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Pediatric Magnetic Resonance Research and the Minimal-Risk Standard
While an accurate assessment of risk is always important, it is especially so in pediatric research. Recognizing the pivotal nature of the minimal-risk standard, we set out to determine under what circumstances pediatric magnetic resonance imaging research does or does not meet this standard. We found that while the physical and psychological risks that attend the MRI procedure do not exceed minimal risk, the sedation and contrast enhancement that are sometimes associated with MRI research do, as both exceed the level of risk encountered by typical, healthy children in their everyday experiences.

Key words/concepts: human subjects research, research ethics, pediatric research, vulnerable populations, magnetic resonance imaging (MRI) research, minimal-risk standard 

While an accurate assessment of risk is always important, it is especially so in pediatric research. Recognizing the pivotal nature of the minimal-risk standard, we set out to determine under what circumstances pediatric magnetic resonance imaging research does or does not meet this standard. We found that while the physical and psychological risks that attend the MRI procedure do not exceed minimal risk, the sedation and contrast enhancement that are sometimes associated with MRI research do, as both exceed the level of risk encountered by typical, healthy children in their everyday experiences.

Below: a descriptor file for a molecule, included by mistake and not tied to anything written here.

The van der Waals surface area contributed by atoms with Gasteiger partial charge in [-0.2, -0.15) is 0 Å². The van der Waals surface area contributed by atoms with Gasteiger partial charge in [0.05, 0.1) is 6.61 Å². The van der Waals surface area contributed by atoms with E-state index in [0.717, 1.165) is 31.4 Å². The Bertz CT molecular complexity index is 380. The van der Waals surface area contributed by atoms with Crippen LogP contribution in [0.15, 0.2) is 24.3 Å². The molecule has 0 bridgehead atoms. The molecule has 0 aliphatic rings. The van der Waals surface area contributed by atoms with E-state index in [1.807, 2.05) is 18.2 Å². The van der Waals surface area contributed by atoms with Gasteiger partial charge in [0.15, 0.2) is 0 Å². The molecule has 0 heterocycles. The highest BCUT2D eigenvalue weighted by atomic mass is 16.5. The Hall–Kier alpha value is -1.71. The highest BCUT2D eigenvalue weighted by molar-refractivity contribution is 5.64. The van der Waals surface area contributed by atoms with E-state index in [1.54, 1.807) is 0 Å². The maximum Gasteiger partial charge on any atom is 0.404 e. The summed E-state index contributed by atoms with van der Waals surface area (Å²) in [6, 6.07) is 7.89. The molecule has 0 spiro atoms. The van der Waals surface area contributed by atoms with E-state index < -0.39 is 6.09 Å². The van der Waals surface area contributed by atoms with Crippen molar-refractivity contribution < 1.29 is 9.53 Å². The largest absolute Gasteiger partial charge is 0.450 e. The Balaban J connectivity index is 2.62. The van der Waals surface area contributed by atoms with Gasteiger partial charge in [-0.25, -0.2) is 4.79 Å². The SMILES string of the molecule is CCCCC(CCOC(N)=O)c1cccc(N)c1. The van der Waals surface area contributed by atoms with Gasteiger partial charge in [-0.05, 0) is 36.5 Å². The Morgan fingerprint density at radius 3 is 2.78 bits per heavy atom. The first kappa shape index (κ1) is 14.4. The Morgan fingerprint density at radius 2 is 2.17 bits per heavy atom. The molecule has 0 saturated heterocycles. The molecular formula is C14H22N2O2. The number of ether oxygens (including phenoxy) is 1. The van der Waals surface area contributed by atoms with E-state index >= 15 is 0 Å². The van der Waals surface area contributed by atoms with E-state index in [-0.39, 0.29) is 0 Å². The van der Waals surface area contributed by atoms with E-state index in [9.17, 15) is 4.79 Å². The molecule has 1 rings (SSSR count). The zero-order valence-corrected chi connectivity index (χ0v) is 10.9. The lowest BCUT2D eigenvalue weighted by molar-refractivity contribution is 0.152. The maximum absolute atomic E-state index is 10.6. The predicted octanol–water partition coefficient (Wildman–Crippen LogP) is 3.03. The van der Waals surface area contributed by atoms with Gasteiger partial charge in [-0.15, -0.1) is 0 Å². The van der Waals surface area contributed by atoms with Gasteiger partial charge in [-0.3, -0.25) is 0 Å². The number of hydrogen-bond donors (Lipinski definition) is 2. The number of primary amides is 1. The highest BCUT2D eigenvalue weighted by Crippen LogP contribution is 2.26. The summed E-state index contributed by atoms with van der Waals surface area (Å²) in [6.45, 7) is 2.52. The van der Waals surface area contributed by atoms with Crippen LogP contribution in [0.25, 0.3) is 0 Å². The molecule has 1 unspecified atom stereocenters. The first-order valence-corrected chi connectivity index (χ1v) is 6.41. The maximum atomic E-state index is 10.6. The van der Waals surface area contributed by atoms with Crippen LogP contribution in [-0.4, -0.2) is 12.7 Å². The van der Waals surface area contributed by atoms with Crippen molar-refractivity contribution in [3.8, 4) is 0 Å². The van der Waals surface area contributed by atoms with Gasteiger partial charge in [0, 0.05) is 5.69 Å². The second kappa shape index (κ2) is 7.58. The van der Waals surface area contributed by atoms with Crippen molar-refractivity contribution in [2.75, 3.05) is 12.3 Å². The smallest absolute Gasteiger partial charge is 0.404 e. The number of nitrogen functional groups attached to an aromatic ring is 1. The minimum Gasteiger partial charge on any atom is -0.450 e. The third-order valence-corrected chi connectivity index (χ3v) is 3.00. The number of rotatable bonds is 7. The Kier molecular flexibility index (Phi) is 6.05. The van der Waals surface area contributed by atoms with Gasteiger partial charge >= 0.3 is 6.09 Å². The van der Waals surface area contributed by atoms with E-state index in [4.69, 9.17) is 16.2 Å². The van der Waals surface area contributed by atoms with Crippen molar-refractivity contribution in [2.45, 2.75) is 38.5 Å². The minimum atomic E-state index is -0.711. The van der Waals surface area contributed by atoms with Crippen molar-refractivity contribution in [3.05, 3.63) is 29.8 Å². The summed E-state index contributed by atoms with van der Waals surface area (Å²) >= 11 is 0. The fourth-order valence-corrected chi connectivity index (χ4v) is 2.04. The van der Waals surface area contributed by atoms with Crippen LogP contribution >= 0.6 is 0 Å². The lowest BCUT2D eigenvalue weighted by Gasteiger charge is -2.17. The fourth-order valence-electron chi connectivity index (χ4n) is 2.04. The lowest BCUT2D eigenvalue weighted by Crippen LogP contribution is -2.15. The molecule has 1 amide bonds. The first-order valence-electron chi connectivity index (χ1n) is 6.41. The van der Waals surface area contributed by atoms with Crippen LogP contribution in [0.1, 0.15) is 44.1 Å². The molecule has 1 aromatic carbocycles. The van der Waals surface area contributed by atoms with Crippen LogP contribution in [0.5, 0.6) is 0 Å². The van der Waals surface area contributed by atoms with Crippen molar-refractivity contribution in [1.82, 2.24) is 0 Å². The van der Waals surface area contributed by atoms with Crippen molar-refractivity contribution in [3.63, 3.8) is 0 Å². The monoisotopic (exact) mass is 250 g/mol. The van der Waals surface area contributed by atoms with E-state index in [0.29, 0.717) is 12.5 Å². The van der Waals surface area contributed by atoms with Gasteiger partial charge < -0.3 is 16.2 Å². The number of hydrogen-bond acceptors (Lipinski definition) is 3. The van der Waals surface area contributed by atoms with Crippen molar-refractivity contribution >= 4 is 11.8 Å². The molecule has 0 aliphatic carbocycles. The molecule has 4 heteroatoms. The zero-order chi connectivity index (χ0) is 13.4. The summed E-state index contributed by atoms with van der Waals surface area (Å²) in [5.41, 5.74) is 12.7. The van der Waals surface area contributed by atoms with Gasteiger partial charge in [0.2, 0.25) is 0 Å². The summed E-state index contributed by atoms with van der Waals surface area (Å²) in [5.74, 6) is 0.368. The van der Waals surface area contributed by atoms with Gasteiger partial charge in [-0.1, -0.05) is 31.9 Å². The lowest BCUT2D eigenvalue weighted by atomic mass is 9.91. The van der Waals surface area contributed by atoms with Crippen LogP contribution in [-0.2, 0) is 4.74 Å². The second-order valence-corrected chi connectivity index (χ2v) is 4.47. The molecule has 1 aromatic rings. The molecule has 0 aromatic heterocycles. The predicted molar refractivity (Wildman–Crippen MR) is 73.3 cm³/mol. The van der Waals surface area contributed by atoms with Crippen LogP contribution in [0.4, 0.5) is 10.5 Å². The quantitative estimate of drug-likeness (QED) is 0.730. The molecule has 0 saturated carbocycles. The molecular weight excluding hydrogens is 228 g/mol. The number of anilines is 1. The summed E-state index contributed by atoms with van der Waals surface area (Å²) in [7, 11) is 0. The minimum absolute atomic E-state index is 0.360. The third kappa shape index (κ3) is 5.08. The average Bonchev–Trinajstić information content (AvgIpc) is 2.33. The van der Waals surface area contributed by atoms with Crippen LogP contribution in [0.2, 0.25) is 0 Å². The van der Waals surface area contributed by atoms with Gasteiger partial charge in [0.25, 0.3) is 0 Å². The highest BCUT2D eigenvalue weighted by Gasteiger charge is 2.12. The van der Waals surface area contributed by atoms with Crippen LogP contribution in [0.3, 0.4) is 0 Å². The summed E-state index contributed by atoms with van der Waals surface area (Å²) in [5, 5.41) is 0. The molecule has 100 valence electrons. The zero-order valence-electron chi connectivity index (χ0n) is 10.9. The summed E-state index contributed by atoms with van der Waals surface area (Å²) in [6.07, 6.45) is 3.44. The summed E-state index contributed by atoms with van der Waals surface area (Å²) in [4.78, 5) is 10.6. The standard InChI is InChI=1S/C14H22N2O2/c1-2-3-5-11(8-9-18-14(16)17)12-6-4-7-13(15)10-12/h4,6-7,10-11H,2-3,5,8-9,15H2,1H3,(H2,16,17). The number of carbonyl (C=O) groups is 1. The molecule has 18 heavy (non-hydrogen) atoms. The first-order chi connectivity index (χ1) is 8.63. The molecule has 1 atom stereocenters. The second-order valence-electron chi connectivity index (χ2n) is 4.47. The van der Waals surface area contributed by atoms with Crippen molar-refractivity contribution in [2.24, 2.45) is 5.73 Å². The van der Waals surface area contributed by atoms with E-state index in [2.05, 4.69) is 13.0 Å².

Key words/concepts: human subjects research, research ethics, pediatric research, vulnerable populations, magnetic resonance imaging (MRI) research, minimal-risk standard 

Matthias H. Schmidt, Jennifer Marshall, Jocelyn Downie, and Michael R. Hadskis, "Pediatric Magnetic Resonance Research and the Minimal-Risk Standard," IRB: Ethics & Human Research 33, no. 5 (2011): 1-6.